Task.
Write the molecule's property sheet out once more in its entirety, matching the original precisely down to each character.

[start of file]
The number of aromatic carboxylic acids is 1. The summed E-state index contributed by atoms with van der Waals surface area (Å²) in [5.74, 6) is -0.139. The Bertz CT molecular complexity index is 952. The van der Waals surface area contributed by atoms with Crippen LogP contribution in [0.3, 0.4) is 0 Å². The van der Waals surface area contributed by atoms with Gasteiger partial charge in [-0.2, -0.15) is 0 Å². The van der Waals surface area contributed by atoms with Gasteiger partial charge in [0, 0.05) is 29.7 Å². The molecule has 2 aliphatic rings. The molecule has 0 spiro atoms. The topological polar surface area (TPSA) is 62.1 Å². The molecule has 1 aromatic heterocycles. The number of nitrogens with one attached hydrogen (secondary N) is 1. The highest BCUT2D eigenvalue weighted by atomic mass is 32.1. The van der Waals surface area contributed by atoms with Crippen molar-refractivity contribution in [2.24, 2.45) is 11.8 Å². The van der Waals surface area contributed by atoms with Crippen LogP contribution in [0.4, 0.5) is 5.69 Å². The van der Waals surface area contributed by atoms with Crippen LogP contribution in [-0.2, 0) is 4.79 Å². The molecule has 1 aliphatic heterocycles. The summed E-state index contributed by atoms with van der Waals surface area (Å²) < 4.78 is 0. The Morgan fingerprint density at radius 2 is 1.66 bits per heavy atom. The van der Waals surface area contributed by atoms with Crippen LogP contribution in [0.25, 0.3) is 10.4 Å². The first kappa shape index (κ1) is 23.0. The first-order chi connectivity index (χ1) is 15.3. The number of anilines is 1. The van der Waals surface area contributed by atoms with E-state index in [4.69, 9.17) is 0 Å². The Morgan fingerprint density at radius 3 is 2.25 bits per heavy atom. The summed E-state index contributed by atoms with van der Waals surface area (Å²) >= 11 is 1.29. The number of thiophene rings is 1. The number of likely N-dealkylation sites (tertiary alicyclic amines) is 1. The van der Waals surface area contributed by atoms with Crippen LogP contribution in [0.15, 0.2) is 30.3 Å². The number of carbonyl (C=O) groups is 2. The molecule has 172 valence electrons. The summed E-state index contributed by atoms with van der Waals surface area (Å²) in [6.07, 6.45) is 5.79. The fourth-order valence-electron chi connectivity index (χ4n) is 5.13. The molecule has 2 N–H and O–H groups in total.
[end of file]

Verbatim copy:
The number of aromatic carboxylic acids is 1. The summed E-state index contributed by atoms with van der Waals surface area (Å²) in [5.74, 6) is -0.139. The Bertz CT molecular complexity index is 952. The van der Waals surface area contributed by atoms with Crippen LogP contribution in [0.3, 0.4) is 0 Å². The van der Waals surface area contributed by atoms with Gasteiger partial charge in [-0.2, -0.15) is 0 Å². The van der Waals surface area contributed by atoms with Gasteiger partial charge in [0, 0.05) is 29.7 Å². The molecule has 2 aliphatic rings. The molecule has 0 spiro atoms. The topological polar surface area (TPSA) is 62.1 Å². The molecule has 1 aromatic heterocycles. The number of nitrogens with one attached hydrogen (secondary N) is 1. The highest BCUT2D eigenvalue weighted by atomic mass is 32.1. The van der Waals surface area contributed by atoms with Crippen molar-refractivity contribution in [2.24, 2.45) is 11.8 Å². The van der Waals surface area contributed by atoms with Crippen LogP contribution in [0.4, 0.5) is 5.69 Å². The van der Waals surface area contributed by atoms with Crippen LogP contribution in [-0.2, 0) is 4.79 Å². The molecule has 1 aliphatic heterocycles. The summed E-state index contributed by atoms with van der Waals surface area (Å²) < 4.78 is 0. The Morgan fingerprint density at radius 2 is 1.66 bits per heavy atom. The van der Waals surface area contributed by atoms with Crippen LogP contribution in [0.25, 0.3) is 10.4 Å². The first kappa shape index (κ1) is 23.0. The first-order chi connectivity index (χ1) is 15.3. The number of anilines is 1. The van der Waals surface area contributed by atoms with E-state index in [4.69, 9.17) is 0 Å². The Morgan fingerprint density at radius 3 is 2.25 bits per heavy atom. The summed E-state index contributed by atoms with van der Waals surface area (Å²) >= 11 is 1.29. The number of thiophene rings is 1. The number of likely N-dealkylation sites (tertiary alicyclic amines) is 1. The van der Waals surface area contributed by atoms with Crippen LogP contribution in [0.15, 0.2) is 30.3 Å². The number of carbonyl (C=O) groups is 2. The molecule has 172 valence electrons. The summed E-state index contributed by atoms with van der Waals surface area (Å²) in [6.07, 6.45) is 5.79. The fourth-order valence-electron chi connectivity index (χ4n) is 5.13. The molecule has 2 N–H and O–H groups in total.